If you are charged with a drug crime, the prosecution must provide the defense with 1) the evidence that will be used against them and 2) any exculpatory evidence in the state’s possession.
Or do they?
Although it is (should be) clear that prosecutors must turn over exculpatory evidence before a defendant accepts a plea offer, SC case law says that prosecutors can force a defendant to accept a plea offer without showing them the evidence that would be used against them at trial.
The SC Court of Appeals, in Hines v. State, held last month that the prosecutor does not have to turn over video evidence to a defendant unless the defendant decides to go to trial – forcing defendants state-wide to decide whether to accept plea offers before they have seen the evidence against them…
Does the Prosecutor Have to Turn Over Video Before the Defendant Decides to Accept a Plea Offer?
According to the SC Court of Appeals in Hines and the SC Supreme Court in Hyman v. State, it is perfectly acceptable for a prosecutor to condition a plea offer on the defendant’s waiver of his right to view the video evidence against him.
If a defendant doesn’t believe the evidence exists or that the evidence is strong enough to convict him or her, they must reject their plea offer and insist on a trial before they can view the evidence against them.
Why is that a problem?
In Hines, for example, the defendant was offered ten years if he pled guilty without seeing all evidence against him. When he refused to accept the plea offer without seeing the videotape that allegedly contained him involved in a drug transaction, the prosecutor said the deal was off the table and proceeded to serve notice of intent to seek life without parole (LWOP).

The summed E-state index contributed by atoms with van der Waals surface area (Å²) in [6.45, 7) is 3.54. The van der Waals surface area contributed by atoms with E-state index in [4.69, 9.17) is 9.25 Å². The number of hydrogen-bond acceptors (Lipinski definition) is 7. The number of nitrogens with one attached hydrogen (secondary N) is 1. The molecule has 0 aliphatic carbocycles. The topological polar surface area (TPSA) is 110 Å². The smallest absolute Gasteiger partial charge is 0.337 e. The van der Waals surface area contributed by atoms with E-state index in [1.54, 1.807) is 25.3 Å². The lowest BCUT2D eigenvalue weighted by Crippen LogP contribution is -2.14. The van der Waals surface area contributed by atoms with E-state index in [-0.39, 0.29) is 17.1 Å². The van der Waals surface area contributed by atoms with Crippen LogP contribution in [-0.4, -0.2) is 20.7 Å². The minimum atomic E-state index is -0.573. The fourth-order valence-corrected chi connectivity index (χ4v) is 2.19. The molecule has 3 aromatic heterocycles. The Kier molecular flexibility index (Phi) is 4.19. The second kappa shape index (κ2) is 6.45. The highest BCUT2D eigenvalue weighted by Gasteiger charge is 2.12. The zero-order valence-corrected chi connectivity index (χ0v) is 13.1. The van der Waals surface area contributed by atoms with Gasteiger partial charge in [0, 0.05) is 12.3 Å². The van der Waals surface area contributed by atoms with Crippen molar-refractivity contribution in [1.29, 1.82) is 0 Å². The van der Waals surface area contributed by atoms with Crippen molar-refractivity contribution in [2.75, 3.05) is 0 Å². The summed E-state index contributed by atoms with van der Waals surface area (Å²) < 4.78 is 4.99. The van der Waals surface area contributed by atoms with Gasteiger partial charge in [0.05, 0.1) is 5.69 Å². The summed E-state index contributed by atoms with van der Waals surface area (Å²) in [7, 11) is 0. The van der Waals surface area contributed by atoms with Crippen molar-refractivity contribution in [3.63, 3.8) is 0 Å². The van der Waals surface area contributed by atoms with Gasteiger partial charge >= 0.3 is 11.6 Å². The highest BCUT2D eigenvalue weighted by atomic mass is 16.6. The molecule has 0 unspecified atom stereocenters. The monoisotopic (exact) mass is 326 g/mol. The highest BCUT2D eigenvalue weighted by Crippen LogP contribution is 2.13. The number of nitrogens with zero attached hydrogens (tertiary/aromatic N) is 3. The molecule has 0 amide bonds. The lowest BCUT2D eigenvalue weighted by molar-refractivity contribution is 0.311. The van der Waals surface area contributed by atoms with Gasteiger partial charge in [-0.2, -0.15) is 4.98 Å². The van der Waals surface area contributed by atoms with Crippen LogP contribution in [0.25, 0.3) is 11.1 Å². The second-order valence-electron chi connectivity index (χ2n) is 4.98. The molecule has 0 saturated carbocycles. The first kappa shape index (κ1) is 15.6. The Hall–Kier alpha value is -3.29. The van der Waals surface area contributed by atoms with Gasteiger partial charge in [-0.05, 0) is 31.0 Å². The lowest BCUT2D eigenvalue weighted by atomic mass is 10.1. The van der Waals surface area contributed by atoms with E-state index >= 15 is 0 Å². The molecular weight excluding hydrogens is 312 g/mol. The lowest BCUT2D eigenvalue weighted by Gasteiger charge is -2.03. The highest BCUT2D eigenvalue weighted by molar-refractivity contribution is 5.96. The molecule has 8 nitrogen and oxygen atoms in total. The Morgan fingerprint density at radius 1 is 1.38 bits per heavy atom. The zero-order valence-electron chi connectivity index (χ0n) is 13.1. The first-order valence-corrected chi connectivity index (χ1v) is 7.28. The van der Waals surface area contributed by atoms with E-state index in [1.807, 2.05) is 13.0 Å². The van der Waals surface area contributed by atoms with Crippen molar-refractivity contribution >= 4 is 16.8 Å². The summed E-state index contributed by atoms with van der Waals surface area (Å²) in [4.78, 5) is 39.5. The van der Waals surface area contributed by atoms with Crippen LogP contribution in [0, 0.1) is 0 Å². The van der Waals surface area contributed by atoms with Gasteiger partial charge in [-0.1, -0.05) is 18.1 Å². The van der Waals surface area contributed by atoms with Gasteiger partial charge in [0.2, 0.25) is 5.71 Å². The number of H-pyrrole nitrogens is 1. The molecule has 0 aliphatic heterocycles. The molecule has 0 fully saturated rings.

If you are charged with a drug crime and you insist on seeing the evidence against you before deciding whether to accept a plea, your sentence could increase from ten years to life in prison…
That’s fair, according to our appellate courts.
What if They Just Let the Defendant’s Attorney See the Evidence?
In Hines, the prosecutor graciously agreed to let the defendant’s attorney see portions of the video:
4 Petitioner asserts [the defense lawyer] only saw the portion of the video the State deemed relevant. He points to [the defense lawyer’s] testimony at the PCR hearing that the State told him it would “prepare relevant portions of the video for [him] to watch.” The State contends [the defense lawyer] testified he viewed “the video.” The PCR court’s order quoted the State’s email that it would “prepare the relevant portions of the video” and found [the defense lawyer] “testified he viewed the video.”
The Court found that, because the prosecutor allowed defense counsel to view portions of the video, although they also required defense counsel to sign a protection order prohibiting him from talking about the evidence, there was no Brady or Rule 5 violation.
Here’s the problem: